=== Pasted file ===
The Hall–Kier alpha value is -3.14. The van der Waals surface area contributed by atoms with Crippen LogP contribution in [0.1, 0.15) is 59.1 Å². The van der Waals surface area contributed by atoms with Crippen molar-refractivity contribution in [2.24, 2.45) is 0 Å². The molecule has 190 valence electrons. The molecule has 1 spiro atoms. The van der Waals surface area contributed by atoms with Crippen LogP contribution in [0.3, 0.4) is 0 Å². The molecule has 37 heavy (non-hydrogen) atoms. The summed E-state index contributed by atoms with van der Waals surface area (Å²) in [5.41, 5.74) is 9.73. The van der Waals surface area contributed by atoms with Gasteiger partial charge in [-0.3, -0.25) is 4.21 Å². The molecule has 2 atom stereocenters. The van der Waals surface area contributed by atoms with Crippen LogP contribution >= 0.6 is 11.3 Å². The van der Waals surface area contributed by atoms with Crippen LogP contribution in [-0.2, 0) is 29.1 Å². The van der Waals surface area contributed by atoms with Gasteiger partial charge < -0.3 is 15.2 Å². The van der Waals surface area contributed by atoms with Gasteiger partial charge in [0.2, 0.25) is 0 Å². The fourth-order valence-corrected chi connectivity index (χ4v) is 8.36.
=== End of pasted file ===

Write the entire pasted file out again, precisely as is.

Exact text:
The Hall–Kier alpha value is -3.14. The van der Waals surface area contributed by atoms with Crippen LogP contribution in [0.1, 0.15) is 59.1 Å². The van der Waals surface area contributed by atoms with Crippen molar-refractivity contribution in [2.24, 2.45) is 0 Å². The molecule has 190 valence electrons. The molecule has 1 spiro atoms. The van der Waals surface area contributed by atoms with Crippen LogP contribution in [0.3, 0.4) is 0 Å². The molecule has 37 heavy (non-hydrogen) atoms. The summed E-state index contributed by atoms with van der Waals surface area (Å²) in [5.41, 5.74) is 9.73. The van der Waals surface area contributed by atoms with Gasteiger partial charge in [-0.3, -0.25) is 4.21 Å². The molecule has 2 atom stereocenters. The van der Waals surface area contributed by atoms with Crippen LogP contribution >= 0.6 is 11.3 Å². The van der Waals surface area contributed by atoms with Crippen LogP contribution in [-0.2, 0) is 29.1 Å². The van der Waals surface area contributed by atoms with Gasteiger partial charge < -0.3 is 15.2 Å². The van der Waals surface area contributed by atoms with Gasteiger partial charge in [0.2, 0.25) is 0 Å². The fourth-order valence-corrected chi connectivity index (χ4v) is 8.36.